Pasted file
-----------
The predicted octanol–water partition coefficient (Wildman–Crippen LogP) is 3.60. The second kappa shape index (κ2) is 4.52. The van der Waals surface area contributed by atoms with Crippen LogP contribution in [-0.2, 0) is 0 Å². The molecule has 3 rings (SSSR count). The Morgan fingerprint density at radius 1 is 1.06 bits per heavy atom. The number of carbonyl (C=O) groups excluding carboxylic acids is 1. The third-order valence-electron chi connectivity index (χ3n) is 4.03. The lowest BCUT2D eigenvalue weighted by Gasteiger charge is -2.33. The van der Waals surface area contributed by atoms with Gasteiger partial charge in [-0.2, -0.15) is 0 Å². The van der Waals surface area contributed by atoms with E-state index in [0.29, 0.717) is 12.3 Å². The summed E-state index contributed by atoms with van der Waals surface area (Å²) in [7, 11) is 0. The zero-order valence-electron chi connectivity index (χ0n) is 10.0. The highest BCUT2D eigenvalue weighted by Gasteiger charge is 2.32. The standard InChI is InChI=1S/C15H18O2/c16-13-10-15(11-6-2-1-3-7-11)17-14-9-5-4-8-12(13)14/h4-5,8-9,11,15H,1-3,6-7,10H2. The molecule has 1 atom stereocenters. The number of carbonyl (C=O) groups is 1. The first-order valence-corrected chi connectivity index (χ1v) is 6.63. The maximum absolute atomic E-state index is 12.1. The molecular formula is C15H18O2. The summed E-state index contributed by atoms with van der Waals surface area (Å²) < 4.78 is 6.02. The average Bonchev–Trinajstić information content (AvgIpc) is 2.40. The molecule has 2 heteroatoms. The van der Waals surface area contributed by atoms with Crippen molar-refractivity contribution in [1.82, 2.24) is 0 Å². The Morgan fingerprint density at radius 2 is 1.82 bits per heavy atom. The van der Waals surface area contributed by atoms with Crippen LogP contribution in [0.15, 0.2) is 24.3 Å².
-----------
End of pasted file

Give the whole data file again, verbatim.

The predicted octanol–water partition coefficient (Wildman–Crippen LogP) is 3.60. The second kappa shape index (κ2) is 4.52. The van der Waals surface area contributed by atoms with Crippen LogP contribution in [-0.2, 0) is 0 Å². The molecule has 3 rings (SSSR count). The Morgan fingerprint density at radius 1 is 1.06 bits per heavy atom. The number of carbonyl (C=O) groups excluding carboxylic acids is 1. The third-order valence-electron chi connectivity index (χ3n) is 4.03. The lowest BCUT2D eigenvalue weighted by Gasteiger charge is -2.33. The van der Waals surface area contributed by atoms with Gasteiger partial charge in [-0.2, -0.15) is 0 Å². The van der Waals surface area contributed by atoms with E-state index in [0.29, 0.717) is 12.3 Å². The summed E-state index contributed by atoms with van der Waals surface area (Å²) in [7, 11) is 0. The zero-order valence-electron chi connectivity index (χ0n) is 10.0. The highest BCUT2D eigenvalue weighted by Gasteiger charge is 2.32. The standard InChI is InChI=1S/C15H18O2/c16-13-10-15(11-6-2-1-3-7-11)17-14-9-5-4-8-12(13)14/h4-5,8-9,11,15H,1-3,6-7,10H2. The molecule has 1 atom stereocenters. The number of carbonyl (C=O) groups is 1. The first-order valence-corrected chi connectivity index (χ1v) is 6.63. The maximum absolute atomic E-state index is 12.1. The molecular formula is C15H18O2. The summed E-state index contributed by atoms with van der Waals surface area (Å²) < 4.78 is 6.02. The average Bonchev–Trinajstić information content (AvgIpc) is 2.40. The molecule has 2 heteroatoms. The van der Waals surface area contributed by atoms with Crippen molar-refractivity contribution in [1.82, 2.24) is 0 Å². The Morgan fingerprint density at radius 2 is 1.82 bits per heavy atom. The van der Waals surface area contributed by atoms with Crippen LogP contribution in [0.15, 0.2) is 24.3 Å².